Current economic update in Pakistan

What ascends must descend. This is also true of economic trends, which show ups and downs in cycles. However, the rate of rise and fall is determined by economic policy rather than gravity. The consequences of rising interest rates are now being felt, and they are gradually reducing the rate of inflation as measured by the Consumer Price Index (CPI).

How long does it take to curb and keep out of control excessive inflation?

The current pattern has been in place for the previous 22 months, if anything over 15 percent inflation is deemed excessive. The bad news is that during the course of our inflation history, CPI inflation has always remained above 15 percent, reaching a peak of 29.3 percent for 28 consecutive months, from July 1973 to November 1975. Let’s hope that the duration of that spell does not repeat itself in the history of inflation. If anything in the double digits (10 percent or more) is considered high inflation, then we have gone through a high inflationary period that spanned about 46 months between 1972 and 1976.

Current economic update in Pakistan
Current economic update in Pakistan

A further instance of inflation was related to the 2008 global financial crisis.

In January 2008, Pakistan’s CPI inflation rate surged above 10 percent. It began to fall after reaching a peak of 26.1 percent, but it remained over 10 percent for 18 months straight until June 2009. But after only five months, inflation began to rise once more and continued to do so for over 30 months until June 2012. These periods of high inflation demonstrate that it is not only difficult but also takes a long time to reverse spiraling inflation. This is only one of the several reasons why central banks everywhere strive to keep prices stable at a single-digit inflation rate. If the State Bank had raised the policy rate over 22 percent or the government had shown fiscal restraint, the current slow rate of disinflation may have accelerated. Still, the Monetary Policy Committee of the bank did the right thing by avoiding completely extinguishing growth in FY24.

Will there be more fiscal restraint in the fourth quarter of FY24?

It’s not just inflation that is harming us. Our real GDP shrank by 0.2 percent in FY23 due to the surge in inflation, and it is predicted to expand by about 2 percent in FY24. Stagflation is the term used to describe this state of poor growth and high inflation. The historical data on inflation was accompanied by strong growth in FY73 and FY74, at 6.8 and 7.5 percent, respectively. The state of the economy is far worse currently, possibly the worst in our history due to high inflation and slow growth. This combination is seriously exacerbating the status of poverty. Pakistan’s poverty rate decreased dramatically between 2001 and 2018, but the nation’s development has stalled due to ongoing political division, the devastating flood of 2022, the aftermath of the COVID-19 outbreak, and financial uncertainty. As per a recent World Bank projection, the rate of lower-middle-income poverty for FY24 is expected to be 40.1 percent ($3.65 per day at 2017 purchasing power parity), which is nearly identical to the 2018 figure. This suggests that the number of disadvantaged individuals will increase from seven million in 2018 to seven million in 2024.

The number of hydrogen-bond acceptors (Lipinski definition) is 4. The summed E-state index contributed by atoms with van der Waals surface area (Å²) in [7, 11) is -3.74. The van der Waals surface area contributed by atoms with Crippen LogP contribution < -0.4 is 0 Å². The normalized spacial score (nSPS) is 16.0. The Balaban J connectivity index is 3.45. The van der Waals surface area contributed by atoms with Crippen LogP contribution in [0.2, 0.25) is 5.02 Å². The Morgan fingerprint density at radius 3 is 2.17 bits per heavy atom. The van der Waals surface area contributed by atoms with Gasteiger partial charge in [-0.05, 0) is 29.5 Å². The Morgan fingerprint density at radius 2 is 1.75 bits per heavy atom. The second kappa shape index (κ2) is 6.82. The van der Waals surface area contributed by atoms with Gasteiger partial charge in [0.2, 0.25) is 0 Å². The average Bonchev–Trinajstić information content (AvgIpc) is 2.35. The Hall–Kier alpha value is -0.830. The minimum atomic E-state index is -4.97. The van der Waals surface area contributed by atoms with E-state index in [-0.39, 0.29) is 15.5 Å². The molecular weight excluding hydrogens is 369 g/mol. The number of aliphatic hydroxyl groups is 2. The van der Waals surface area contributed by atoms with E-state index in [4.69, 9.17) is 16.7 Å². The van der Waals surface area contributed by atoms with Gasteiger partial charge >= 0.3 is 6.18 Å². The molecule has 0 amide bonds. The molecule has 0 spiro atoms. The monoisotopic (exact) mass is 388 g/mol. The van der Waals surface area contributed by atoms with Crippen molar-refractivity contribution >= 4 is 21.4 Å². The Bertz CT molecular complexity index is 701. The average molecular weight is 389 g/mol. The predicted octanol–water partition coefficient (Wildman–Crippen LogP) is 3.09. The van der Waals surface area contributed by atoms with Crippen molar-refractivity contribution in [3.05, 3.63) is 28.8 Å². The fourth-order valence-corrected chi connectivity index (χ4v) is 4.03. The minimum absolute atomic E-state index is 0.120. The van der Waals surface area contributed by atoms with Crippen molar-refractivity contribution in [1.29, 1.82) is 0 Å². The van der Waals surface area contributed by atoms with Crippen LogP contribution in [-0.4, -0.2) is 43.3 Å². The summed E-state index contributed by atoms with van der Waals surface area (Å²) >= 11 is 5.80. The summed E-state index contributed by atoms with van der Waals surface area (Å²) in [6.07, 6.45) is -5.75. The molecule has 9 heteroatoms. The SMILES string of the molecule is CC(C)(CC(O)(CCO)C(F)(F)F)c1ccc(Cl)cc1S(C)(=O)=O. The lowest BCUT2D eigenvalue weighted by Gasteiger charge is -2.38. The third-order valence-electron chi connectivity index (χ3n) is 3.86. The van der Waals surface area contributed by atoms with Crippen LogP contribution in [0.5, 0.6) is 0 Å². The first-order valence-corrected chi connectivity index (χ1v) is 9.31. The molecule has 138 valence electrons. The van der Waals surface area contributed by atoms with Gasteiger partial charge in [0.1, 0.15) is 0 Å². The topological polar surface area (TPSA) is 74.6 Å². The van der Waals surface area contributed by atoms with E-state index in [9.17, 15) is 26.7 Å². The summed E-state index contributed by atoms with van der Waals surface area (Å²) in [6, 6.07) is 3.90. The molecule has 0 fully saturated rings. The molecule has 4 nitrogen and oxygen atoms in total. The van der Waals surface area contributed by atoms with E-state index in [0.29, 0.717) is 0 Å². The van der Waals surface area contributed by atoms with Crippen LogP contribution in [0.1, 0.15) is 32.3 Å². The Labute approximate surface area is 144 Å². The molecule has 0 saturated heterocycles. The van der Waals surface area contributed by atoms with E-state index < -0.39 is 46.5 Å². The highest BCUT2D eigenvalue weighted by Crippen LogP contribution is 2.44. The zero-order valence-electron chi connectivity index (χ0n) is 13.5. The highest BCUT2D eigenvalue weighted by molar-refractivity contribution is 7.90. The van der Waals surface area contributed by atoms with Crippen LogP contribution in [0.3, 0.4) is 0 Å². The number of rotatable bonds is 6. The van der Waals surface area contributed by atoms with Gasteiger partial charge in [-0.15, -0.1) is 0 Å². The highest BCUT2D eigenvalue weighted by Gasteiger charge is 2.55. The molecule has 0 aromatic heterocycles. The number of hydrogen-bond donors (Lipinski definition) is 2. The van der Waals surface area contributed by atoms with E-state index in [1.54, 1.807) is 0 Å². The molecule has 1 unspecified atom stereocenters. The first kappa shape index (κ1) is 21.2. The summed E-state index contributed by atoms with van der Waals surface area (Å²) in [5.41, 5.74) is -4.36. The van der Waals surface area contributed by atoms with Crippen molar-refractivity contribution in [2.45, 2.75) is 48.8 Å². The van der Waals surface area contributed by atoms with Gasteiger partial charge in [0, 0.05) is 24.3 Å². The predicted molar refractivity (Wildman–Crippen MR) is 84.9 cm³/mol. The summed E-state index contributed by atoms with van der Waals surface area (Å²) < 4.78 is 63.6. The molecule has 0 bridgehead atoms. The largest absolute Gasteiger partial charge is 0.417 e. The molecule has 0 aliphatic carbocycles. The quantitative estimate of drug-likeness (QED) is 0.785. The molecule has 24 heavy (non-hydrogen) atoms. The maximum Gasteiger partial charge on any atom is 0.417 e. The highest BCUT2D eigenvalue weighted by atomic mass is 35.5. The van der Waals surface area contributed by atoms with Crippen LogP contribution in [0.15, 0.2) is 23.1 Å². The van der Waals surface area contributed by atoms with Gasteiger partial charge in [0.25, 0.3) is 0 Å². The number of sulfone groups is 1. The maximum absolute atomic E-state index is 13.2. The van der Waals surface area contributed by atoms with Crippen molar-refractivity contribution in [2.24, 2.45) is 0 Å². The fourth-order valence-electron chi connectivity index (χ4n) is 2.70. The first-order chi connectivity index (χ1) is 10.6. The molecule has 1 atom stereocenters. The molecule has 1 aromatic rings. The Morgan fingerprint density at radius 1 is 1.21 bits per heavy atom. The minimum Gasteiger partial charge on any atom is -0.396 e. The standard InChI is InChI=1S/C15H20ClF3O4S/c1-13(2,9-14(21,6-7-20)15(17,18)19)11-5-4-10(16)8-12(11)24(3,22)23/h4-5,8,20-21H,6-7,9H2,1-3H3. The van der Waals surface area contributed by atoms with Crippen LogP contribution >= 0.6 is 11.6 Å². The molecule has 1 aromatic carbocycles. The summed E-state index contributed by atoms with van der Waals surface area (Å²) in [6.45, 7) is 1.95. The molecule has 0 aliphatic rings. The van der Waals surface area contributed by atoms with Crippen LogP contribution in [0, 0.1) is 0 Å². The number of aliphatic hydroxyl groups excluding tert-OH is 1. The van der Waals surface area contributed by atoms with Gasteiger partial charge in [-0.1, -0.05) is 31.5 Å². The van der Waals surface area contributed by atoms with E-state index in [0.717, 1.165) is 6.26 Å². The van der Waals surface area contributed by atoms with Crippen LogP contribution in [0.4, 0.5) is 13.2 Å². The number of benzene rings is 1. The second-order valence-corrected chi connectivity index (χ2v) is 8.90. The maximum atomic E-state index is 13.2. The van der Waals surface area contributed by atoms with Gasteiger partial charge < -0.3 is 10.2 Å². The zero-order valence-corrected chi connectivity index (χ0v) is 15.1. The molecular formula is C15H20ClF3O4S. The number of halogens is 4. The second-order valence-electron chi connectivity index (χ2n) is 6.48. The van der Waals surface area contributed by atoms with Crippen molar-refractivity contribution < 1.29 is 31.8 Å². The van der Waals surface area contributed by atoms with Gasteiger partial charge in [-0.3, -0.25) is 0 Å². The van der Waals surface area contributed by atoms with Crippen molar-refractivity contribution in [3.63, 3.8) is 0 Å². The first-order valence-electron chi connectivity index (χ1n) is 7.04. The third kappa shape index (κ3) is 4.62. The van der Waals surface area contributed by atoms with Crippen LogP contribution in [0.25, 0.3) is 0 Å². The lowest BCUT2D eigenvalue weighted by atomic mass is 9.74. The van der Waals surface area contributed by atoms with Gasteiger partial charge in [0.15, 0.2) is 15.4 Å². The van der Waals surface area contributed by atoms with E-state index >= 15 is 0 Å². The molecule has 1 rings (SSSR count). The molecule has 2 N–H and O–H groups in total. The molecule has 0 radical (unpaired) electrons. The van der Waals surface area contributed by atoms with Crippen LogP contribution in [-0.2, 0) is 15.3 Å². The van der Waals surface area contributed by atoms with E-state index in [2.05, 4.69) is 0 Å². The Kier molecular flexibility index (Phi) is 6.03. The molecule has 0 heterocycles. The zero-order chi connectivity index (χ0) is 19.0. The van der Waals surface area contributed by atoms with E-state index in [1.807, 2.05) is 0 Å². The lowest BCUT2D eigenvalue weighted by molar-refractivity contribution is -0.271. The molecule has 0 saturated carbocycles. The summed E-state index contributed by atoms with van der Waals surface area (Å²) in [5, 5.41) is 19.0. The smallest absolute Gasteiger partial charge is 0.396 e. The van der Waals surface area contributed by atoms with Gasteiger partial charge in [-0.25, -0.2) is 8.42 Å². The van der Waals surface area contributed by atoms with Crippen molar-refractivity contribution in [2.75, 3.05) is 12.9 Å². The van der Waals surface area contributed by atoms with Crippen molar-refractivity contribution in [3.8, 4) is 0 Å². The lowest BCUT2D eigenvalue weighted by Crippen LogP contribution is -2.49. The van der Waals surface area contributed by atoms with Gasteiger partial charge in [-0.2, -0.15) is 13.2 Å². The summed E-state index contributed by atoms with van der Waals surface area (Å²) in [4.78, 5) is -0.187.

Current economic update in Pakistan
Current economic update in Pakistan

What steps should be taken to boost GDP, decrease poverty, and further lower inflation?

Tight fiscal and monetary measures are necessary to lower inflation. The State Bank had been enforcing a strict monetary policy with historically high interest rates, but the government continued to borrow money from commercial banks and maintain large fiscal deficits. The government’s fiscal policy will be loose as long as its primary balance does not show a surplus. The good news is that the fiscal authorities have exhibited considerable restraint under the IMF’s Stand-by Arrangement, as seen by the first three-quarters of FY24, which saw a GDP surplus of 1.5 percent in the primary balance while keeping a fiscal deficit of 2.3 percent of GDP.

Will there be more fiscal restraint in the fourth quarter of FY24?

There are typically relatively large government spending and fiscal deficits during the April to June quarter. The fiscal deficit in FY23 increased by 4.1 percentage points in just the fourth quarter, reaching 7.7 percent of GDP. The current quarter is probably going to have similar pressures, which will make the fiscal deficit worse. Will the combined primary surplus of the first three quarters be reduced to a deficit by the fourth quarter’s budgetary excesses? It is still possible that main accounts may demonstrate a surplus; if not, there will be less chance of obtaining a medium-term IMF loan. Errors in policy will also raise the possibility of inflation rising again.

Increasing both local and foreign investment and productivity is necessary for promoting growth.

While luring in foreign capital is a common topic of conversation, drawing in indigenous capital receives less attention. Lower interest rates are one of the necessary conditions for encouraging domestic investment, but they won’t materialize until the inflation trajectory keeps trending downward. Consequently, maintaining sensible macroeconomic policies will result in reduced interest rates and inflation, which will encourage more investment. Prudence in the form of money and taxes will encourage domestic savings, which are essential for domestic investment. In an effort to obtain a new medium-term program that will, at the very least, raise the chance of policy prudence at that time, the government has already begun discussions with the IMF.

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